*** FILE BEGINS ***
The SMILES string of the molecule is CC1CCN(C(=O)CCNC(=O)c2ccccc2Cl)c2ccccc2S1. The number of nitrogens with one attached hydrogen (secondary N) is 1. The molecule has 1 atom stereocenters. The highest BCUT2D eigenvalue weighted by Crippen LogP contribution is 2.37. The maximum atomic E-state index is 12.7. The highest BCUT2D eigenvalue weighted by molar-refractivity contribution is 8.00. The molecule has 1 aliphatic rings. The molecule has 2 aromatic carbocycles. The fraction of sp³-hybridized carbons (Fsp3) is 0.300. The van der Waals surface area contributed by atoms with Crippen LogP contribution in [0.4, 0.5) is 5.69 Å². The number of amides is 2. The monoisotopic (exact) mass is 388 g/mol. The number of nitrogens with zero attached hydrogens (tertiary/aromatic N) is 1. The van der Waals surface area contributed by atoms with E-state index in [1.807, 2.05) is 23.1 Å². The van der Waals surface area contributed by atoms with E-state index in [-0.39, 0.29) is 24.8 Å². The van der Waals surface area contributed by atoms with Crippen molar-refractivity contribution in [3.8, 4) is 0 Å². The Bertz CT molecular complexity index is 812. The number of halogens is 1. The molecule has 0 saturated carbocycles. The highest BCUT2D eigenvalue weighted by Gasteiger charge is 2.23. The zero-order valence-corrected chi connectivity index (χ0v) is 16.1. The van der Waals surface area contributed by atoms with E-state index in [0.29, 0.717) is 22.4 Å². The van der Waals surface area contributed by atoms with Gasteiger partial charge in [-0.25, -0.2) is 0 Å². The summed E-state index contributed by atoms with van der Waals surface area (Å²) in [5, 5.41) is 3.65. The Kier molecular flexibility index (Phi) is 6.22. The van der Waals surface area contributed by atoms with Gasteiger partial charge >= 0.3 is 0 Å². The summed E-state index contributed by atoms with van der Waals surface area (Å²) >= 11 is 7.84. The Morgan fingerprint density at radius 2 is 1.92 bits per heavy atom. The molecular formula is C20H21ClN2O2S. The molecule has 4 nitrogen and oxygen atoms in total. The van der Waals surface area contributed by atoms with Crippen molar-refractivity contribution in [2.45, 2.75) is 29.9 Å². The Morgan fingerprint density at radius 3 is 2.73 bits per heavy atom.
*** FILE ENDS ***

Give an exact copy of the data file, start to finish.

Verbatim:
The SMILES string of the molecule is CC1CCN(C(=O)CCNC(=O)c2ccccc2Cl)c2ccccc2S1. The number of nitrogens with one attached hydrogen (secondary N) is 1. The molecule has 1 atom stereocenters. The highest BCUT2D eigenvalue weighted by Crippen LogP contribution is 2.37. The maximum atomic E-state index is 12.7. The highest BCUT2D eigenvalue weighted by molar-refractivity contribution is 8.00. The molecule has 1 aliphatic rings. The molecule has 2 aromatic carbocycles. The fraction of sp³-hybridized carbons (Fsp3) is 0.300. The van der Waals surface area contributed by atoms with Crippen LogP contribution in [0.4, 0.5) is 5.69 Å². The number of amides is 2. The monoisotopic (exact) mass is 388 g/mol. The number of nitrogens with zero attached hydrogens (tertiary/aromatic N) is 1. The van der Waals surface area contributed by atoms with E-state index in [1.807, 2.05) is 23.1 Å². The van der Waals surface area contributed by atoms with E-state index in [-0.39, 0.29) is 24.8 Å². The van der Waals surface area contributed by atoms with Crippen molar-refractivity contribution in [3.8, 4) is 0 Å². The Bertz CT molecular complexity index is 812. The number of halogens is 1. The molecule has 0 saturated carbocycles. The highest BCUT2D eigenvalue weighted by Gasteiger charge is 2.23. The zero-order valence-corrected chi connectivity index (χ0v) is 16.1. The van der Waals surface area contributed by atoms with E-state index in [0.29, 0.717) is 22.4 Å². The van der Waals surface area contributed by atoms with Gasteiger partial charge in [-0.25, -0.2) is 0 Å². The summed E-state index contributed by atoms with van der Waals surface area (Å²) in [5, 5.41) is 3.65. The Kier molecular flexibility index (Phi) is 6.22. The van der Waals surface area contributed by atoms with Gasteiger partial charge >= 0.3 is 0 Å². The summed E-state index contributed by atoms with van der Waals surface area (Å²) >= 11 is 7.84. The Morgan fingerprint density at radius 2 is 1.92 bits per heavy atom. The molecular formula is C20H21ClN2O2S. The molecule has 4 nitrogen and oxygen atoms in total. The van der Waals surface area contributed by atoms with Crippen molar-refractivity contribution in [2.45, 2.75) is 29.9 Å². The Morgan fingerprint density at radius 3 is 2.73 bits per heavy atom.